Steve Lightle: Whie I was drawing a character called Ekko in New Talent Showcase, I was asked to do an issue of Batman and The Outsiders. It was just a fill-in, so I started making plans to do another serialized Ekko story in New Talent, but instead, I was offered All Star Squadron and World's Finest. I think I heard the offer to pencil World's Finest first, so that's the one that I agreed to do. Then I got a call from Karen Berger, asking if I'd be interested in drawing the newsstand version of The Legion of Super-Heroes. She explained that they were having three of us draw test pages to see how we'd handle a Paul Levitz script. I was given a plot for three pages of a story that hadn't been printed yet. It was from "The Omen and The Prophet" story-line. Well, long story short, they chose another artist. I went back to drawing World's Finest, co-creating some quickly forgotten characters by the name of Swordfish and Barracuda. Then I got another offer to draw Infinity, Inc. I remember not knowing what to do about my commitment to World's Finest, but being told that Superman and Batman didn't sell and that I should move on to a better selling title. Just about then, I got another call from Ms. Berger, asking if I'd be interested in drawing The Legion. Well, I assumed that it must be another fill-in like Batman and the Outsiders had been, especially since they had chosen Terry Shoemaker to be the regular artist on the book. She told me "You do know that I'm offering you the main Legion book, right?" I was stunned. I had been a Legion fan since I was a kid, and this was a dream assignment. I jumped at the chance...and then found out that the book was already a couple of months behind schedule. I had to jump in smack dab in the middle of the much publicized LSH vs Legion of Super-Villains war...and I had to land running!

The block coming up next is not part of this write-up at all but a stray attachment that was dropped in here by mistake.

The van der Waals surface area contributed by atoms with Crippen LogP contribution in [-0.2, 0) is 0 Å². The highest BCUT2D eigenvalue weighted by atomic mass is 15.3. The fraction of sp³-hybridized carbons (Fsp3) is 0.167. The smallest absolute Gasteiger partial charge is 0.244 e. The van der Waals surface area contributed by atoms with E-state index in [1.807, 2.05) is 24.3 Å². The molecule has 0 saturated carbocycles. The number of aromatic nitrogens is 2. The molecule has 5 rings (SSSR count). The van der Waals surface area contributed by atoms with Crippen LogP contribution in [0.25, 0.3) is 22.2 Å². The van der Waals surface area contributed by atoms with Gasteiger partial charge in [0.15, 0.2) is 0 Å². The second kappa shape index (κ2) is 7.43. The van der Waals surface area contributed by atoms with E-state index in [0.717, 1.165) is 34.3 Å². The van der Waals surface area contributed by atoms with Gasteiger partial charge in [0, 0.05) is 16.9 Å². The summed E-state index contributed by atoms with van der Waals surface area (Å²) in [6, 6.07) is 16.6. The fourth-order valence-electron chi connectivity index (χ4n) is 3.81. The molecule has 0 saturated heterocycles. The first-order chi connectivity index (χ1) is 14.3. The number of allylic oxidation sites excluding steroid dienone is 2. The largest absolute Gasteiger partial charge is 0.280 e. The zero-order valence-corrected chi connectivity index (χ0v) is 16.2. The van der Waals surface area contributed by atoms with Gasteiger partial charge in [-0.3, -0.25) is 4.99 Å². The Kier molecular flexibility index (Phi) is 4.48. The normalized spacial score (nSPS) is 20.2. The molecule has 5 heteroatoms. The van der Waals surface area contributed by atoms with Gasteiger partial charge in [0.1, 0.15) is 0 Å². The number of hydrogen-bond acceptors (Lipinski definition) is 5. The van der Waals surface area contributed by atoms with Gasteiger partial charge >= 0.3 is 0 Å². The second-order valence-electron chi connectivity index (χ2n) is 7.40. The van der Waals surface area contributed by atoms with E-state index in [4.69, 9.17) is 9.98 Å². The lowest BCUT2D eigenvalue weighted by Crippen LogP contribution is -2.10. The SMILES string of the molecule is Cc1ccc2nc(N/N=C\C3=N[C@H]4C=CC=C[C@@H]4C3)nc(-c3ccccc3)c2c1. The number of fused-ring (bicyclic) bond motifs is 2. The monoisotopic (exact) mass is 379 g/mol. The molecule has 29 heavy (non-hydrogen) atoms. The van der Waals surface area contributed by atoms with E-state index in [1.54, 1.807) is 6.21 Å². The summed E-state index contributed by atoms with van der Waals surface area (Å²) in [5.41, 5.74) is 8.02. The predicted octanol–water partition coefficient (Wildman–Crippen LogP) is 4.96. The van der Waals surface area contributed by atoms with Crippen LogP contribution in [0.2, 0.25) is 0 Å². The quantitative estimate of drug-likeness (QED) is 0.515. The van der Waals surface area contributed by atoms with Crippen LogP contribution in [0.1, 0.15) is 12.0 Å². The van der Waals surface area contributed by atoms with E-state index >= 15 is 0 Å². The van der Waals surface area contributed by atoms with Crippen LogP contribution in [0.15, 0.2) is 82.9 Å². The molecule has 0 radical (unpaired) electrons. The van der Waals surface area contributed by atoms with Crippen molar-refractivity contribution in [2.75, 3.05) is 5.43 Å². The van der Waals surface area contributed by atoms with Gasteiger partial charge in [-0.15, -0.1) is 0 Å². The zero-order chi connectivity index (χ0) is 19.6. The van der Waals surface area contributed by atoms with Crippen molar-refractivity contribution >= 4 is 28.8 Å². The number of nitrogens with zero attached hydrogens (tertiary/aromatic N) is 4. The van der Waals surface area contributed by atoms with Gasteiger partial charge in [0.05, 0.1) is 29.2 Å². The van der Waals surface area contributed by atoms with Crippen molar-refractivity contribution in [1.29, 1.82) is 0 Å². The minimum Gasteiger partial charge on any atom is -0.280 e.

LSB: I have heard that Karate Kid was one of  your favorite Legionnaires. How did it feel to have to kill him? 
Steve Lightle: Horrible. I never understood the reasoning of killing off the character, and I certainly didn't want to be the hatchet man to do the deed.

LSB: Your sequence where Princess Projectra executes Nemesis Kid is still talked about today. Do you have any memories of how you came up with that point of view, or if you have any thoughts on that sequence 30 years later?
Steve Lightle: I just remember thinking that the readers wouldn't believe Princess Projectra just reaching out and breaking his neck....not after we'd seen him deliver a fatal beating to Karate Kid. So, I decided to rely on a cinematic device to tell the story. I also tried to suggest that it was a spark in Projectra's eye....her vengeful determination, that defeated him. Her stare demoralized him; scared him, if you will. He saw his death in her eyes and he believed that it was inevitable.

LSB: Which Legionnaires were your favorites to draw? Your least favorites?